From the Brewer: “Genesis of Shame was developed to replace our Ten Commandments as the summer seasonal for 2017. We knew going into the process that we wanted to create a Brett-forward beer and marry some beer from our oak-aging program with a beer that was primary fermented in stainless steel. Back in 2016, we commissioned two 110-barrel French oak foeders and filled them with a blond sour base beer. Foeder #1 was the more active of the two and displayed some awesome Brett notes with a very soft oak finish. The final blend was 20% of the foeder beer married with 80% of the base beer. We also spiked the batch with some peach concentrate to build a refreshing beer with a tartness that accentuates the fruitiness. Our crew chose Brettopia to finish out the beer. While there was Brett in the foeder, it only accounted for 20% of the final blend. We used about half of the 3,400 gallons in the tank to produce Genesis of Shame. Some of the residual liquid will be blended into an anniversary beer for our friends at Monk’s Cafe in Philadelphia.  The last of the beer in Foeder 1 is set to be released into full distribution the first week of September.  Foeder #1 is off to a great start and adding amazing opportunities for our brewers to imagine and implement new beers. It was refilled this past weekend and we hope it will be ready to provide more beer in the fall of 2018 or early 2019.”Tomme Arthur, Director of Brewery Operations, The Lost Abbey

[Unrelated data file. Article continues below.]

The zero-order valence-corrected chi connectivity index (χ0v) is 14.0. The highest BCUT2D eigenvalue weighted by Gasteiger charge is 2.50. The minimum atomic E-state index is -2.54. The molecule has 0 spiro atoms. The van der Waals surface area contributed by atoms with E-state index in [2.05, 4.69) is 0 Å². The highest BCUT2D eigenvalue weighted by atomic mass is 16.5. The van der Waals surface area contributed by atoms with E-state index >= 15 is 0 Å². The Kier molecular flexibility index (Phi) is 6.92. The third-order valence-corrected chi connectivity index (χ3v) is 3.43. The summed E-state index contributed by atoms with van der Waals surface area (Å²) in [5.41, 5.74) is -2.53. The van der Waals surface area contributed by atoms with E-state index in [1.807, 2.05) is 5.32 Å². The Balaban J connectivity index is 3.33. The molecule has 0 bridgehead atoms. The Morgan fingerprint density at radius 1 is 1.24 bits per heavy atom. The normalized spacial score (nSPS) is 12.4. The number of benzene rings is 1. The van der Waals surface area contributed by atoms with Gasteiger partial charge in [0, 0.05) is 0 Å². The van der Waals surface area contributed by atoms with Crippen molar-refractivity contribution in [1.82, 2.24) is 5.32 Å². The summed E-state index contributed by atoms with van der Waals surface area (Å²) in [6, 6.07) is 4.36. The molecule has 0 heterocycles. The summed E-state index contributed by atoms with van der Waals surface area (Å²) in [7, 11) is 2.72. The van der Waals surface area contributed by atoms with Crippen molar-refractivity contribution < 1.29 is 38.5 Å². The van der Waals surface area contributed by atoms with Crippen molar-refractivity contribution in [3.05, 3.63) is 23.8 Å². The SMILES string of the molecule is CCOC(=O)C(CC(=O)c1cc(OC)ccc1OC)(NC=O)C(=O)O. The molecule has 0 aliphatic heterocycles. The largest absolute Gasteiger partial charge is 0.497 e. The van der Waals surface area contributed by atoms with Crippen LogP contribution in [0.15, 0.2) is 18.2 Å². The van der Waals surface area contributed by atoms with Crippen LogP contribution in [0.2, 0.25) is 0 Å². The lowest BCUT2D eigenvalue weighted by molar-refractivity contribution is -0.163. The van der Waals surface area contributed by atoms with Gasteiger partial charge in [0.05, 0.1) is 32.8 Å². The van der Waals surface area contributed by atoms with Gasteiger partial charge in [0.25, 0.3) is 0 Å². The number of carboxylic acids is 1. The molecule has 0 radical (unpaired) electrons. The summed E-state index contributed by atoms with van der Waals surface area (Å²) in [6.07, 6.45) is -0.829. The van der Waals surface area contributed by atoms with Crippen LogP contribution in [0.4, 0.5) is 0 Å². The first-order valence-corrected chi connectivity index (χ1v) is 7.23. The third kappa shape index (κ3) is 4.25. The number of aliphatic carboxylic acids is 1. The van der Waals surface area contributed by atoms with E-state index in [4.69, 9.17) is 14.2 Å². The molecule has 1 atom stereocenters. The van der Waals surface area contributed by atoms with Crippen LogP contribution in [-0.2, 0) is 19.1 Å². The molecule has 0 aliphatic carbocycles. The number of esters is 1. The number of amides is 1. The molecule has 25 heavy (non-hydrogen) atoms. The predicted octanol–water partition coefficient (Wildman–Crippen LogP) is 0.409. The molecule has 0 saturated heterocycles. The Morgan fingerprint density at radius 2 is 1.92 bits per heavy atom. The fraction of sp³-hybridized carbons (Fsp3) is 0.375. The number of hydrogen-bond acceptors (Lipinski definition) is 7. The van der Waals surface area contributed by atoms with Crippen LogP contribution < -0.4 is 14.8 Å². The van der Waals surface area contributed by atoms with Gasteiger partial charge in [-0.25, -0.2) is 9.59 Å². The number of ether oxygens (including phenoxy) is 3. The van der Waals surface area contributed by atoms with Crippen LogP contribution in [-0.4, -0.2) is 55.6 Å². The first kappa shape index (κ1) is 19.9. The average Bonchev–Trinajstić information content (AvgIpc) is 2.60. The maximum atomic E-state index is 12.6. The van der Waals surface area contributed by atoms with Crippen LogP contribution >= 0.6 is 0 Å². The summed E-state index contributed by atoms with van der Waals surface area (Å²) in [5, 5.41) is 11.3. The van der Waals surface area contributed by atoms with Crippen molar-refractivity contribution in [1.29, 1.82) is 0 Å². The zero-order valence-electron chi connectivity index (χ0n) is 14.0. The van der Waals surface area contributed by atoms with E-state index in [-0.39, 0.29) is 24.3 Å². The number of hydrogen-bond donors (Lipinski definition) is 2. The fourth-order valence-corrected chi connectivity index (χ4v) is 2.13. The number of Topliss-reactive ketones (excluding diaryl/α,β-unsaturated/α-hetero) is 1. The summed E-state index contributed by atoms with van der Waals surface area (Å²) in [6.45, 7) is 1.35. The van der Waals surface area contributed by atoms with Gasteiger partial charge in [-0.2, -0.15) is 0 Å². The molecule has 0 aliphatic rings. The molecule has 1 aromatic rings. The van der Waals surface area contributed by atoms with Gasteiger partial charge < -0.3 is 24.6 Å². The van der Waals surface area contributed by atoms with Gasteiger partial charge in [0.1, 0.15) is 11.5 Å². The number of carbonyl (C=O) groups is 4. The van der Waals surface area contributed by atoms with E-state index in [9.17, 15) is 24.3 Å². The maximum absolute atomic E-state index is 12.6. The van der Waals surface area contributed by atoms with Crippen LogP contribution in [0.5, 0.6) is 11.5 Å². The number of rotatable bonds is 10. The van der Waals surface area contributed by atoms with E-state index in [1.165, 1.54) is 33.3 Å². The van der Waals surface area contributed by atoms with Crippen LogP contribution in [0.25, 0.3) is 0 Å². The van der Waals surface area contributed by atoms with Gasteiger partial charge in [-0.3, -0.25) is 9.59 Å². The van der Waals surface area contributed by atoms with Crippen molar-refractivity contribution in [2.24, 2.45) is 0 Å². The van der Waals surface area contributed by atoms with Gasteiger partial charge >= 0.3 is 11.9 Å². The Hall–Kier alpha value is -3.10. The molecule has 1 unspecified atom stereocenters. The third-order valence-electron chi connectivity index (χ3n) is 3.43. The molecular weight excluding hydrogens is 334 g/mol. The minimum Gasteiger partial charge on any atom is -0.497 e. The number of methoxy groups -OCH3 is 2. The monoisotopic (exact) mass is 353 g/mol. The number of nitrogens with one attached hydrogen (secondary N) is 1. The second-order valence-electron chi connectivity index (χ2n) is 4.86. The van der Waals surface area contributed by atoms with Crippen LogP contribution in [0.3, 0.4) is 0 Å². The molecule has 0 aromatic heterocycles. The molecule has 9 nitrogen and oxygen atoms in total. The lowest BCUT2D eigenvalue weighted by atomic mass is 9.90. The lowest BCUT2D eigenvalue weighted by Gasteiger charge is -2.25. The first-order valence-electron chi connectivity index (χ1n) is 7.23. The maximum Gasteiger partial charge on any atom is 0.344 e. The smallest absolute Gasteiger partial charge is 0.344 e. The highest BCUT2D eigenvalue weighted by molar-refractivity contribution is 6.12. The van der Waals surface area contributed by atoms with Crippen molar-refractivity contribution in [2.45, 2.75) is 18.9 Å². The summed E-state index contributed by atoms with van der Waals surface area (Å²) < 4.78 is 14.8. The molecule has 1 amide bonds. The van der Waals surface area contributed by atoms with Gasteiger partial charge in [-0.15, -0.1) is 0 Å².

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Beer of the Week: Oggi’s The Daily Grind Coffee Cream Ale

Jul 14

Oggi’s The Daily Grind Coffee Cream Ale